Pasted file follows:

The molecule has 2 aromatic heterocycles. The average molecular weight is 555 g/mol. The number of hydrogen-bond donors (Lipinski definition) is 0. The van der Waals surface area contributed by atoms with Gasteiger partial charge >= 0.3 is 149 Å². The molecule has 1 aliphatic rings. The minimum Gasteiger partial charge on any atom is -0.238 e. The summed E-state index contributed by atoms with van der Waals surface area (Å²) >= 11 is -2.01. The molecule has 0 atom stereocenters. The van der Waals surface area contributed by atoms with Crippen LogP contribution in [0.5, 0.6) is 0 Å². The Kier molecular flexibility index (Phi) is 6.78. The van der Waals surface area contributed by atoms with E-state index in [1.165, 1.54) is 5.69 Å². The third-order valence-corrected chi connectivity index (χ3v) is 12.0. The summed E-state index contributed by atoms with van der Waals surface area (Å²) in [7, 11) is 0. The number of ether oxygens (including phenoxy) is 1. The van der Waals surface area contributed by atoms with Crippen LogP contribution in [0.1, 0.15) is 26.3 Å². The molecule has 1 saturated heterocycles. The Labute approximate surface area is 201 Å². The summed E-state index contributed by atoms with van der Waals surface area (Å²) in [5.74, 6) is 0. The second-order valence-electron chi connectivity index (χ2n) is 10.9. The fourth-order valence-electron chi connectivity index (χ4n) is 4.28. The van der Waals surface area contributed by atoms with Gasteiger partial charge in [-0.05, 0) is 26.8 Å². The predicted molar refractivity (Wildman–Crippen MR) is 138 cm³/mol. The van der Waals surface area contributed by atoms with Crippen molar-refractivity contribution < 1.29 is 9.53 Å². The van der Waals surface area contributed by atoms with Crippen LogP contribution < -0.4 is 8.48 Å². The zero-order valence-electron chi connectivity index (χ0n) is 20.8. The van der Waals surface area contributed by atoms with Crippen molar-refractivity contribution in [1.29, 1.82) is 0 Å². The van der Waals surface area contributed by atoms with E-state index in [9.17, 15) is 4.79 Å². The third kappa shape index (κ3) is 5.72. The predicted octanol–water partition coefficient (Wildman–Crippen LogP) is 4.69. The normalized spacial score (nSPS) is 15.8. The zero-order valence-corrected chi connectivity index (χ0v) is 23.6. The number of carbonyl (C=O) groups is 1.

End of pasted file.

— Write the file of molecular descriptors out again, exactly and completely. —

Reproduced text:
The molecule has 2 aromatic heterocycles. The average molecular weight is 555 g/mol. The number of hydrogen-bond donors (Lipinski definition) is 0. The van der Waals surface area contributed by atoms with Gasteiger partial charge >= 0.3 is 149 Å². The molecule has 1 aliphatic rings. The minimum Gasteiger partial charge on any atom is -0.238 e. The summed E-state index contributed by atoms with van der Waals surface area (Å²) >= 11 is -2.01. The molecule has 0 atom stereocenters. The van der Waals surface area contributed by atoms with Crippen LogP contribution in [0.5, 0.6) is 0 Å². The Kier molecular flexibility index (Phi) is 6.78. The van der Waals surface area contributed by atoms with E-state index in [1.165, 1.54) is 5.69 Å². The third-order valence-corrected chi connectivity index (χ3v) is 12.0. The summed E-state index contributed by atoms with van der Waals surface area (Å²) in [7, 11) is 0. The number of ether oxygens (including phenoxy) is 1. The van der Waals surface area contributed by atoms with Crippen LogP contribution in [0.1, 0.15) is 26.3 Å². The molecule has 1 saturated heterocycles. The Labute approximate surface area is 201 Å². The summed E-state index contributed by atoms with van der Waals surface area (Å²) in [5.74, 6) is 0. The second-order valence-electron chi connectivity index (χ2n) is 10.9. The fourth-order valence-electron chi connectivity index (χ4n) is 4.28. The van der Waals surface area contributed by atoms with Gasteiger partial charge in [-0.05, 0) is 26.8 Å². The predicted molar refractivity (Wildman–Crippen MR) is 138 cm³/mol. The van der Waals surface area contributed by atoms with Crippen molar-refractivity contribution < 1.29 is 9.53 Å². The van der Waals surface area contributed by atoms with Crippen LogP contribution < -0.4 is 8.48 Å². The zero-order valence-electron chi connectivity index (χ0n) is 20.8. The van der Waals surface area contributed by atoms with Crippen molar-refractivity contribution in [1.29, 1.82) is 0 Å². The van der Waals surface area contributed by atoms with E-state index in [9.17, 15) is 4.79 Å². The third kappa shape index (κ3) is 5.72. The predicted octanol–water partition coefficient (Wildman–Crippen LogP) is 4.69. The normalized spacial score (nSPS) is 15.8. The zero-order valence-corrected chi connectivity index (χ0v) is 23.6. The number of carbonyl (C=O) groups is 1.